Letter: Dependability Key to Increase Public Transportation Ridership


As a 20-year TOW resident, I have been a frequent user of Laguna’s bus service, which is only becoming more essential in this time of increasing traffic and climate pressures.

Around the time the city started the trolley service, however, they removed the stop at Fire Station 3 near TOW elementary and changed the route in response to pressure from neighbors on Zell, who thought the trolleys were too noisy. This made taking public transportation less convenient for me and my neighbors on Chillon and Chateau, who met with Shoreh Dupuis to discuss this as well as the first version of the unreliable trolley tracker app. At the time, I suggested the service could become more efficient and less costly with smaller buses or passenger vans. This would also eliminate the noise concern voiced by Zell neighbors. Although an attempt was made to improve the trolley tracker, as far as I know, the idea of using smaller vehicles has never been considered.

Because I need to walk a distance to the trolley stop now, I have not been as inclined to use it from my neighborhood. Because the schedule seems to change without notice, I can’t rely on it to get to events and appointments downtown. While it’s more reliable as a way to get home to TOW from downtown, the last time I tried to take it, the other drivers informed me it was out of service. (The tracker showed it at the depot.) Apparently there is no substitute trolley to fill in when this happens. I ended up taking a ride service, even though as an environmentalist, I am opposed to this solution. Ride services, like private vehicles, simply worsen pollution and traffic problems. Especially in a city where residents cite traffic as a leading concern, eliminating public transportation is a disastrous idea.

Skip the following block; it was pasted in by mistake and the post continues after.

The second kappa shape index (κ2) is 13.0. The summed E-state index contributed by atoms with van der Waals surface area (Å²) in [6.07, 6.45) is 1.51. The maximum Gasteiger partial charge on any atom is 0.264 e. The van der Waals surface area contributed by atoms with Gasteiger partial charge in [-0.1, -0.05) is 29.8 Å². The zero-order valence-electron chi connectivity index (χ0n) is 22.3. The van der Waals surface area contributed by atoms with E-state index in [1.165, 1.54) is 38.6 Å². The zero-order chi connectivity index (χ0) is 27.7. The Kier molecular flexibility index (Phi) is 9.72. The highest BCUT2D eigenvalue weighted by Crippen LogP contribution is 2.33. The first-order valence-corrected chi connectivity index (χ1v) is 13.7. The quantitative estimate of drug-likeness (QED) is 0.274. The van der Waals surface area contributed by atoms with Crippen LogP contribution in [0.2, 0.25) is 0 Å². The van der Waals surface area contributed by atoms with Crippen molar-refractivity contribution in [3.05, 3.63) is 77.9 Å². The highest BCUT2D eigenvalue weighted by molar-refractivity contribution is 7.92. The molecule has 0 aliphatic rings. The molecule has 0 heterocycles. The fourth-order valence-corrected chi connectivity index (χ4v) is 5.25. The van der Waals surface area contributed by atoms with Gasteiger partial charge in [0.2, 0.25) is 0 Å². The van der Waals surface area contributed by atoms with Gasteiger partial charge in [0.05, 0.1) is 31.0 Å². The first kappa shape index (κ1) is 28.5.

Improving the reliability of our public transportation by standardizing schedules and making it more efficient is the key to rebuilding resident confidence in the system. Recognizing that residents and tourists are separate markets with very different needs is vital to this effort. Engaging with a resident task force that can evaluate the system’s success in meeting our needs is another necessary step. Having smaller, more efficient buses would be another way to cut costs and reduce traffic and emissions. Substitute vehicles must also be available in the event of breakdowns.

Ellen Girardeau Kempler, Laguna Beach

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